The TCP/IP Reference Model
TCP/IP means Transmission Control Protocol and Internet Protocol. It is the network model used in the current Internet architecture as well. Protocols are set of rules which govern every possible communication over a network. These protocols describe the movement of data between the source and destination or the internet. They also offer simple naming and addressing schemes.
Protocols and networks in the TCP/IP model:
Overview of TCP/IP reference model
TCP/IP that is Transmission Control Protocol and Internet Protocol was developed by Department of Defence's Project Research Agency (ARPA, later DARPA) as a part of a research project of network interconnection to connect remote machines.
The features that stood out during the research, which led to making the TCP/IP reference model were:
- Support for a flexible architecture. Adding more machines to a network was easy.
- The network was robust, and connections remained intact untill the source and destination machines were functioning.
The overall idea was to allow one application on one computer to talk to(send data packets) another application running on different computer.
Different Layers of TCP/IP Reference Model
Below we have discussed the 4 layers that form the TCP/IP reference model:
Layer 1: Host-to-network Layer
- Lowest layer of the all.
- Protocol is used to connect to the host, so that the packets can be sent over it.
- Varies from host to host and network to network.
Layer 2: Internet layer
- Selection of a packet switching network which is based on a connectionless internetwork layer is called a internet layer.
- It is the layer which holds the whole architecture together.
- It helps the packet to travel independently to the destination.
- Order in which packets are received is different from the way they are sent.
- IP (Internet Protocol) is used in this layer.
- The various functions performed by the Internet Layer are:
- Delivering IP packets
- Performing routing
- Avoiding congestion
Layer 3: Transport Layer
- It decides if data transmission should be on parallel path or single path.
- Functions such as multiplexing, segmenting or splitting on the data is done by transport layer.
- The applications can read and write to the transport layer.
- Transport layer adds header information to the data.
- Transport layer breaks the message (data) into small units so that they are handled more efficiently by the network layer.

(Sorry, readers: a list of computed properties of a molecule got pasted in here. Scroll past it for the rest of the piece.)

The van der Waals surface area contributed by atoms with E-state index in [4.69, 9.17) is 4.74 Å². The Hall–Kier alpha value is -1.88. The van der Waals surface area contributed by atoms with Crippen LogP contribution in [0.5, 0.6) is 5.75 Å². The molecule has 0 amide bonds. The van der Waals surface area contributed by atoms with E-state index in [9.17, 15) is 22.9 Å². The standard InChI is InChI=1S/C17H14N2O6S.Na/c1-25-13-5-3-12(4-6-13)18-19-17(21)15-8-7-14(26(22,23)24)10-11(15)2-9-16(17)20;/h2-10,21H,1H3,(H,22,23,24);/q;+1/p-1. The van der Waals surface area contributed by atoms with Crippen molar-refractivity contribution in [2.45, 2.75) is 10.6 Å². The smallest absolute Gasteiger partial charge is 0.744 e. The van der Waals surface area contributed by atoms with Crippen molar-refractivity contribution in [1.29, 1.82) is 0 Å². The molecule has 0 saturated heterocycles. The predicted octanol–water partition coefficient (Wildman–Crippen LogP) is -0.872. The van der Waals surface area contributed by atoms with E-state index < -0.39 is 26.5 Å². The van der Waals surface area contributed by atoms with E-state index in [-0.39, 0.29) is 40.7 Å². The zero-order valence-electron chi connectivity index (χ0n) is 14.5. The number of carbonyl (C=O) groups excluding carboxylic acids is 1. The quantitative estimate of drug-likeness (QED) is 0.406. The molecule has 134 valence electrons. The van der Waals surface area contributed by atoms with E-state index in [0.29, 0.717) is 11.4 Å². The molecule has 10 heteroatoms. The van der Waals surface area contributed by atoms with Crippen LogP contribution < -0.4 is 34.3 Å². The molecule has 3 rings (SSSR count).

- Transport layer also arrange the packets to be sent, in sequence.
Layer 4: Application Layer
The TCP/IP specifications described a lot of applications that were at the top of the protocol stack. Some of them were TELNET, FTP, SMTP, DNS etc.
- TELNET is a two-way communication protocol which allows connecting to a remote machine and run applications on it.
- FTP(File Transfer Protocol) is a protocol, that allows File transfer amongst computer users connected over a network. It is reliable, simple and efficient.
- SMTP(Simple Mail Transport Protocol) is a protocol, which is used to transport electronic mail between a source and destination, directed via a route.
- DNS(Domain Name Server) resolves an IP address into a textual address for Hosts connected over a network.
- It allows peer entities to carry conversation.
- It defines two end-to-end protocols: TCP and UDP
- TCP(Transmission Control Protocol): It is a reliable connection-oriented protocol which handles byte-stream from source to destination without error and flow control.
- UDP(User-Datagram Protocol): It is an unreliable connection-less protocol that do not want TCPs, sequencing and flow control. Eg: One-shot request-reply kind of service.
Merits of TCP/IP model
- It operated independently.
- It is scalable.
- Client/server architecture.
- Supports a number of routing protocols.
- Can be used to establish a connection between two computers.
Demerits of TCP/IP
- In this, the transport layer does not guarantee delivery of packets.
- The model cannot be used in any other application.
- Replacing protocol is not easy.
- It has not clearly separated its services, interfaces and protocols.